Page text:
It isn’t the awe-inspiring Opening Ceremonies, the medal count, or Michael Phelps that make this Olympics unique. London 2012 is considered the greenest games in history.
For the next couple of weeks, Olympic Park is home to about 9 million visitors, and nearly 19,000 athletes from around the world. There are criticisms that the Olympics can’t possibly be green when so many people from the around the world travel to one venue. But the history of Olympic Park in northeast London is often overlooked.
In 2006, the site contained a landfill, and contaminated industrial sites like plastic and glue factories, an oil refinery, and a tar distillery. In just three years, the littered, neglected, brownfield became the home to some of the most sustainable buildings in the world. Notably, the remediation project included soil-washing plants to treat and reuse 2 million tons of soil on the site. After remediation was complete, the riverbanks were redesigned to have sophisticated flood management systems which support biodiversity in the area.
As with any sustainable development, the site will also meet the needs of the future. As part of the United Kingdom’s industry standards, there will be a 50% reduction in carbon emissions over time. The energy infrastructure was planned to support development around the area over the next 25 years. The official site of the London 2012 Olympics states: “Throughout the construction programme and planning the Games themselves, we have been thinking of tomorrow: our aim is for the Games to leave an amazing legacy – for the Games to be remembered not only as a summer of fantastic sport, but as the catalyst for the regeneration of one of the most underdeveloped areas of the UK. “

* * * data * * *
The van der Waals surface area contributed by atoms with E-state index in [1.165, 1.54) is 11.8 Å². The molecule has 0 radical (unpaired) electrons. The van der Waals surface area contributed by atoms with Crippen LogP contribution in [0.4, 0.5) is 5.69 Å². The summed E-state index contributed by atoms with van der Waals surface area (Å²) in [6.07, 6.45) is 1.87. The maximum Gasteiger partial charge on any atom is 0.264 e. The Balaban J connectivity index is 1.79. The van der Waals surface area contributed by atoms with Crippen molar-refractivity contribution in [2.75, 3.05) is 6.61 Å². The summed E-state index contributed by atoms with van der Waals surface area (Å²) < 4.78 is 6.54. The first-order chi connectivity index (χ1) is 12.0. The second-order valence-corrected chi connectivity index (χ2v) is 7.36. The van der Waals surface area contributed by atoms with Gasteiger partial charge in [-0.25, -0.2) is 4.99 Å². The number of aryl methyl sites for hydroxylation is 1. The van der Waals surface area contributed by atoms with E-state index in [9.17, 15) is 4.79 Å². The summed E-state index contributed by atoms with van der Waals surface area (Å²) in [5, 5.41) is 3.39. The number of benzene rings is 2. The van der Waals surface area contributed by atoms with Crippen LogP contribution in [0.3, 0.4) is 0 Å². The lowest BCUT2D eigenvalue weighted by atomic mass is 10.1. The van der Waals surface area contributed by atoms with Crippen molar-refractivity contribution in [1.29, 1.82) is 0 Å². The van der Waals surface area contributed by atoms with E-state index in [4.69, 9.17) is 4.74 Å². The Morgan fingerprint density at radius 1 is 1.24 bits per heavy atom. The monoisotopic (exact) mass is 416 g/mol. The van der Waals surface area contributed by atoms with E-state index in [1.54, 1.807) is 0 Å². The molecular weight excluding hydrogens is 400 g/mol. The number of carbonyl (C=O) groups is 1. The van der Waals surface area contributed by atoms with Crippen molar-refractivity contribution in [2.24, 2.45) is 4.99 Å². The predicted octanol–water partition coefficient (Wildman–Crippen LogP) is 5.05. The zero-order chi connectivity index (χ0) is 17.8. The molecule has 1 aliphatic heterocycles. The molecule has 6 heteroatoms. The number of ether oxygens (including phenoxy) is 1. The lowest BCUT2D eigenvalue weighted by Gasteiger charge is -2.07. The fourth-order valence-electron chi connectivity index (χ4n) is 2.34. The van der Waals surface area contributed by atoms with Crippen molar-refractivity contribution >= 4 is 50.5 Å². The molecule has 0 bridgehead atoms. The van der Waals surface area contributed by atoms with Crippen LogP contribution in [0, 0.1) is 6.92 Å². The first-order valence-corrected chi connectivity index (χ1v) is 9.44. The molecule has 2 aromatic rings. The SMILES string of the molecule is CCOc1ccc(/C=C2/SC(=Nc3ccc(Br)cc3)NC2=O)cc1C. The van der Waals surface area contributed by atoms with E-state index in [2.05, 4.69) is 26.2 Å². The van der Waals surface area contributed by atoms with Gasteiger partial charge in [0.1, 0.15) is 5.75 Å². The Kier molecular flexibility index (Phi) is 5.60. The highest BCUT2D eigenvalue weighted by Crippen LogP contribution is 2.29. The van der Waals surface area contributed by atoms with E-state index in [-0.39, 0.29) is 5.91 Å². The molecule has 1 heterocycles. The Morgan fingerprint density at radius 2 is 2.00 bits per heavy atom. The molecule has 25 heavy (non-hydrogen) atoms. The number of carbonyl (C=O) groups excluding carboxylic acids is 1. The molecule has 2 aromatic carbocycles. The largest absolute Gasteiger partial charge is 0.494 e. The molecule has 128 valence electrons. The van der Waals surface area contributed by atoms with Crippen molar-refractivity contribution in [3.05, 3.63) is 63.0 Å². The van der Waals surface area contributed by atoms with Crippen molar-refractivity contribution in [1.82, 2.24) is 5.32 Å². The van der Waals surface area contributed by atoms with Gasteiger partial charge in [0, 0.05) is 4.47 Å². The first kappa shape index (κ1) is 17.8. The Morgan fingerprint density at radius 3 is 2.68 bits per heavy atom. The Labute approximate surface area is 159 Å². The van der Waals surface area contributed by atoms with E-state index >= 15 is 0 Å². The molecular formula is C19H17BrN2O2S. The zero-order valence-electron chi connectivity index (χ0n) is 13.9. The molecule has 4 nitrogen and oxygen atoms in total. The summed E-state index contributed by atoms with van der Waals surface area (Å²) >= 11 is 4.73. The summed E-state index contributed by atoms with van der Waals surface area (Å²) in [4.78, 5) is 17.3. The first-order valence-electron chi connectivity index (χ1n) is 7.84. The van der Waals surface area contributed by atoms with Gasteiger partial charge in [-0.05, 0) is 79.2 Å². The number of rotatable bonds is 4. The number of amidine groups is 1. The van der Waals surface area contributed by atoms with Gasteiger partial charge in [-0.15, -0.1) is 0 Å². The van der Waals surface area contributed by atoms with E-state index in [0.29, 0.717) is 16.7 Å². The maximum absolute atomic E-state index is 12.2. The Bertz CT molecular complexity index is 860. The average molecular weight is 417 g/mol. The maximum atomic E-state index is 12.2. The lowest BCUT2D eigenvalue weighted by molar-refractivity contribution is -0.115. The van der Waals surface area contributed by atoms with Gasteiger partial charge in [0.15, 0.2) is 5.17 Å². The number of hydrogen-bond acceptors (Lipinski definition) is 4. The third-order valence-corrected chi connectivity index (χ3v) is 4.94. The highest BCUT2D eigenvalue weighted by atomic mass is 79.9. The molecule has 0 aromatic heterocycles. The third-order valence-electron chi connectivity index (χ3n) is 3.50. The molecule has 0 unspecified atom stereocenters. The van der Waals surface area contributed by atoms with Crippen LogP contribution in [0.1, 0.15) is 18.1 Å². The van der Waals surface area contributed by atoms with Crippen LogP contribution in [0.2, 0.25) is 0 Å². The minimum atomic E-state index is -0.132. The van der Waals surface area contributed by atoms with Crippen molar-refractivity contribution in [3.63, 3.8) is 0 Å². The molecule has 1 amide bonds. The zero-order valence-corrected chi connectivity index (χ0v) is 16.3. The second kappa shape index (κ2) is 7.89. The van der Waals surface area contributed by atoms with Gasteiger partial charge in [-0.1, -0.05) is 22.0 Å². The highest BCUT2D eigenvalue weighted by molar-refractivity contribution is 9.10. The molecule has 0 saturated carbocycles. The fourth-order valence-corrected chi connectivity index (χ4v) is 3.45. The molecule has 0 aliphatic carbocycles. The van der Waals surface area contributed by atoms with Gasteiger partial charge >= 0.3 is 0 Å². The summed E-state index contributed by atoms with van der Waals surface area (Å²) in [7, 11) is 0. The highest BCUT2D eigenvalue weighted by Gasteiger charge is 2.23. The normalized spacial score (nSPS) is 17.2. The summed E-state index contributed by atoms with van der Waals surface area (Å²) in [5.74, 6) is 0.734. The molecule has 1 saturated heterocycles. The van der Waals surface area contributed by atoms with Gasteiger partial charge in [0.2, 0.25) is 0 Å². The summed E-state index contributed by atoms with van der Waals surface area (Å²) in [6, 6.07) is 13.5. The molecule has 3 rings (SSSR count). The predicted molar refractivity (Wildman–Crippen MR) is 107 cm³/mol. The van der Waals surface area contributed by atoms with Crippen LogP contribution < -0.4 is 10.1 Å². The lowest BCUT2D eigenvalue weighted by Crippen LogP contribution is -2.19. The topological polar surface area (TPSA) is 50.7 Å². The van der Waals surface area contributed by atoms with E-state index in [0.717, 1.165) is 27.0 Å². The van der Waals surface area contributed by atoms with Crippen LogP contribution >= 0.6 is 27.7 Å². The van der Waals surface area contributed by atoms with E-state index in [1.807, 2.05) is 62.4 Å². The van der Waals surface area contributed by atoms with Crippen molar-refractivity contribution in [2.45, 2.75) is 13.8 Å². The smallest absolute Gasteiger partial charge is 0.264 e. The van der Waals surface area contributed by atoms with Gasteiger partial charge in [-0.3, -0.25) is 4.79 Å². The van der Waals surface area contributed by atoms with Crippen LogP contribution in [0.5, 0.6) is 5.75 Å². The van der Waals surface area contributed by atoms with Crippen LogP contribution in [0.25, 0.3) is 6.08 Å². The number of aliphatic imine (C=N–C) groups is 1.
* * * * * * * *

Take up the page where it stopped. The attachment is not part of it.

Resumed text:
The visitors and spectators in London and across the world revel in the journey of the athletes from a childhood dream to the Olympic Games. The same can be said of the site of the games itself – from brown to green.
Continue to follow our blog posts for more on the London 2012 Olympics and sustainability.
McNicholas, M., Lass, M., and Mike Vaughan. (2012). Gold Medal Legacy. Civil Engineering, 82 (7/8), 60-67.